Saturday, September 26, 2009

Gold Chase for Pony #2

I finished this piece and posted it a couple of months back. I was initially happy after discovering I could still gild, but I was using size meant for imitation gold, and a metal base coat which was designed to help you see where you were putting the size. For the weekend artist I suppose the stuff is acceptable and the only reason I purchased it was because it was the only thing I could get locally. Not only that, but the base coat required a solvent cleanup, and it ruined an expensive sable sword brush of the tiny variety - about a dozen hairs - that I'd had for well over 40 years. I was disgusted. That was about the time I met up with Abraham Lincoln on the web, and I asked if he was the very same person I'd purchased a gold size product from at least twenty years ago.

My renewed interest in gilding and calligraphy to incorporate in my old paper art has also led to his revelation of past mail art which he has shared over time with me via his blog. Abe and his family had made a business of selling useful products for the calligrapher, but had moved on to other pursuits including some great photography which he now pursues with a passion.

I recently purchased a product called PVA - it is an all-in-one adhesive that accepts gild using the old method of illumination without the drawbacks of LEAD-based gesso products. Once the PVA is dry (it dries clear) you activate it by breathing on it. I use a paper straw, as the paper absorbs some of the inherent moisture that might otherwise fall on your paper (bad) if you used a plastic straw. I'm really happy with the 'pillow' I'm getting with it. I regilded the A. B. Chase portion of this, and I can tell distinctly that I'm not only getting a good raise, but luster from the burnish is also brighter.

For anyone interested in pursuing the use of REAL gold leaf in their art work, and they want a high luster and raised images, the product name is PVA, and it's sold on the web by a company called LINECO, Books By Hand You might find other useful products if you're into journalling, or scrapbooking, or anything paper related.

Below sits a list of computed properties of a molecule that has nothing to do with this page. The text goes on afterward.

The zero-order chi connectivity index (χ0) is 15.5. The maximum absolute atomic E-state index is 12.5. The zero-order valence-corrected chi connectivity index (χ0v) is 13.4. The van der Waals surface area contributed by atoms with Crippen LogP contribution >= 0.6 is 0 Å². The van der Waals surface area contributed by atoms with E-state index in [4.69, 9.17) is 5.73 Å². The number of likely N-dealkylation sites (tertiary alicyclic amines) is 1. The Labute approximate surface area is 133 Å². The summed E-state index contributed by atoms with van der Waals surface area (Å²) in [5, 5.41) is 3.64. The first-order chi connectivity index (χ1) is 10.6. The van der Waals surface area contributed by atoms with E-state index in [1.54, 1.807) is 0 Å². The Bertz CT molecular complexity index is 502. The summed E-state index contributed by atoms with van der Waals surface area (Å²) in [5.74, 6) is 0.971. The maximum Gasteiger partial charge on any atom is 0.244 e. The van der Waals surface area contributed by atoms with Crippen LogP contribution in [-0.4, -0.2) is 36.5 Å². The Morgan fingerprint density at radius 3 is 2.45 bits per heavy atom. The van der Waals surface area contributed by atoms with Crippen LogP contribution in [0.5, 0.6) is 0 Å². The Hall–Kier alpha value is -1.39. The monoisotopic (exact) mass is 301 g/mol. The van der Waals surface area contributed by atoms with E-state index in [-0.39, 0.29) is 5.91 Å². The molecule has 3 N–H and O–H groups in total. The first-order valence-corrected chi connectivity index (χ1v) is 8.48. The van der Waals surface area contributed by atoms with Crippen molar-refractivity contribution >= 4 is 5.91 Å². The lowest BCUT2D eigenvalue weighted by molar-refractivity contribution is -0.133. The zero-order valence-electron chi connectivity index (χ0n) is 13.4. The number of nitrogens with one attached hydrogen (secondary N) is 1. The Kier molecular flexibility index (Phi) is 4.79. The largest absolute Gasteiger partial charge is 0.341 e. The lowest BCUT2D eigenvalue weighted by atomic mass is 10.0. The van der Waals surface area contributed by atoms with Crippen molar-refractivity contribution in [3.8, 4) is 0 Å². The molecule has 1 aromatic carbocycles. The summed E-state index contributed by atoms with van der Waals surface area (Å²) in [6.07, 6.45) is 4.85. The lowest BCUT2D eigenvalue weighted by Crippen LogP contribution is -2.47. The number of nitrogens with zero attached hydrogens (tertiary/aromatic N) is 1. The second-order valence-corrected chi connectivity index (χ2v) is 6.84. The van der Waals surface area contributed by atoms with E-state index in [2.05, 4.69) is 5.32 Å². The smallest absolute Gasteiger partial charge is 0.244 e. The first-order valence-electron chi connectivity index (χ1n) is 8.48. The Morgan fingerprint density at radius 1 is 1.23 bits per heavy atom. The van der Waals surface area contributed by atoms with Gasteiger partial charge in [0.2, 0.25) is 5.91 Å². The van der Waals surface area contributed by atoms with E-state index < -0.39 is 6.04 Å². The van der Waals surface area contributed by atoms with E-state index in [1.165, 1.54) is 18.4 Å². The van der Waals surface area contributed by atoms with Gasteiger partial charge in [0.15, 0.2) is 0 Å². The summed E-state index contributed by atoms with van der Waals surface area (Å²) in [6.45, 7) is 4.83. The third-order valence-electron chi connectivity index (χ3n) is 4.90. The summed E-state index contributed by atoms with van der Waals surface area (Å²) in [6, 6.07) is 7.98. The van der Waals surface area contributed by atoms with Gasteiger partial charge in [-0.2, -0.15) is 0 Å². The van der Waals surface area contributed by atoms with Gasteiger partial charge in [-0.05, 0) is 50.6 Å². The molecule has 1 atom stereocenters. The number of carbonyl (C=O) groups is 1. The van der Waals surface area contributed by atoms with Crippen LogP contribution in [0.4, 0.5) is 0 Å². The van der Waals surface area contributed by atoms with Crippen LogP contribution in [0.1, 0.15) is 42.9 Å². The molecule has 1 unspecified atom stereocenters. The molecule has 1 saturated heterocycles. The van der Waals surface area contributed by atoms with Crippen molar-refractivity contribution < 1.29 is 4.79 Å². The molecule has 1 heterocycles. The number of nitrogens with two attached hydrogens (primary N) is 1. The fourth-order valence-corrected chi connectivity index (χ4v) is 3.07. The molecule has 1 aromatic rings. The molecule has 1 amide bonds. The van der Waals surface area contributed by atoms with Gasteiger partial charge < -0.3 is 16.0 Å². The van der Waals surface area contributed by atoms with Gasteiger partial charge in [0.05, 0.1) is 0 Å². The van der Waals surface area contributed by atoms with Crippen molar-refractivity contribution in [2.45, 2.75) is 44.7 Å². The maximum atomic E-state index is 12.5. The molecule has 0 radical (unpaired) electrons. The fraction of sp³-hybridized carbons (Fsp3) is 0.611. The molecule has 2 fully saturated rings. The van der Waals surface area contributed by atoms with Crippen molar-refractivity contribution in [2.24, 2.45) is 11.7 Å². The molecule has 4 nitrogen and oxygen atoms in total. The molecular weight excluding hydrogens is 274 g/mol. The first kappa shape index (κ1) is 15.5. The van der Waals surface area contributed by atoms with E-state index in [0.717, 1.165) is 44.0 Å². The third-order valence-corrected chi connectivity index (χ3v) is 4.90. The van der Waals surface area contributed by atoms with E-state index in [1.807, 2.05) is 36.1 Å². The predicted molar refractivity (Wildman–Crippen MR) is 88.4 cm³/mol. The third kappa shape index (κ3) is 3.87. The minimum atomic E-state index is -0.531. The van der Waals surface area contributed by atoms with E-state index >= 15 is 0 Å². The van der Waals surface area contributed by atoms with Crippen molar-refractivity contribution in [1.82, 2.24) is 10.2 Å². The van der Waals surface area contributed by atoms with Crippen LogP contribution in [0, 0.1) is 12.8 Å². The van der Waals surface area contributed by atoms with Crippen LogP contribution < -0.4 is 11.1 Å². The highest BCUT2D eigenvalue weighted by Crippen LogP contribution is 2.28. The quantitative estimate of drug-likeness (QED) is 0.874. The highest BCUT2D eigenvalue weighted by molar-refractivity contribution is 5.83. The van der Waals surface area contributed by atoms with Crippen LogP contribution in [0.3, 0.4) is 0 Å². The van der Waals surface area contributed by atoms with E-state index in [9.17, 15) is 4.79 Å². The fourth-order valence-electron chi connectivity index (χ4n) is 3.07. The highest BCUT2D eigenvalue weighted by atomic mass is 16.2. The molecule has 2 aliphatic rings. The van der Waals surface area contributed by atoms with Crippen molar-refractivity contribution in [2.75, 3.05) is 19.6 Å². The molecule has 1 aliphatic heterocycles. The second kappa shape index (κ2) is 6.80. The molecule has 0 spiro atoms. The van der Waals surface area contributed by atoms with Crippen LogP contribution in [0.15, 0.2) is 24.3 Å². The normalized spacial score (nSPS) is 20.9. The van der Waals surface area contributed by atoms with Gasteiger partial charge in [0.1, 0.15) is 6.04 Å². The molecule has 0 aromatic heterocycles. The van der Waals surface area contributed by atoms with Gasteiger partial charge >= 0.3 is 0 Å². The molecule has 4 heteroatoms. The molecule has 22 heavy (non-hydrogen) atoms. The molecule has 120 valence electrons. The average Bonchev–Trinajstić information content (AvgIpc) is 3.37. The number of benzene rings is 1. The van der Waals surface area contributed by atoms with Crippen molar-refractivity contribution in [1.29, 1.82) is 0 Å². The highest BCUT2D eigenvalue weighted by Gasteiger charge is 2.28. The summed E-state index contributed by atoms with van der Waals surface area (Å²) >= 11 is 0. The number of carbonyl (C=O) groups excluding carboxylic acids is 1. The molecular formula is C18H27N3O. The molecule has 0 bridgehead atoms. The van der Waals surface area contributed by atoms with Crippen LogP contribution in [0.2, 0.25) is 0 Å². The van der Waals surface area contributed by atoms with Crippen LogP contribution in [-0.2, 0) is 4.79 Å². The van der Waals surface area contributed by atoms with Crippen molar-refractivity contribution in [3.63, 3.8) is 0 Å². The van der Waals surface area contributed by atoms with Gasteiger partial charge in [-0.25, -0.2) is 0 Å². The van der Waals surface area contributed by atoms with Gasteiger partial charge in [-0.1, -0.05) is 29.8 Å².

1. Thanks for the plug and link. I seldom get them nowadays but there was a time when links got around by real first class mail and even air mail. I sometimes wish we would have had computers in those days when we were in business. I wonder what would have become of us then.

    Thanks for the visit and the comment.

  2. Back to thank you for the visit. Most of us didn't use guide sheets for ordinary writing back and forth. And then I had posted somewhere about how guidelines were to be used based on the old monk's rules and preferences. They had to write either "on" the line or under the link or between the lines. Lines in those days were made with a silver stylus and made a dent in the skin which, over time, came back out leaving only the awl pricks at the ends in the margins.

  3. Wow, this is beautiful! Thanks for visiting my blog!

  4. Fascinating technique, Dave. And the inherent difference between a paper and plastic straw ... who would've thunk? Absolutely lovely! Lilies will be next?

  5. PVA. It's as common as mud here in NZ. But acid free PVA? Now that's something else...
    I use PVA in my book binding at work here. NEVER thought to use it with gold leafing...? Just assumed it would be too harsh a glue.
    Received my mail yet?
    I hope it makes it to you...the address was rather difficult to locate on the envelope, apparently.

  6. Oh Dave...guess what was in my letter box yesterday? Dang and Blast it! I will now put it in another envelope; mail art that one, then send it to you with an address that the NUMPTIES at NZ post can see.
    PS. have you seen this lady's blog:
    I saw a resonance between yours and her work.

  7. glad you got straight on the correct size product
    you shouldn't let the gild and calligraphy sit on the needs to be incorporated in your work!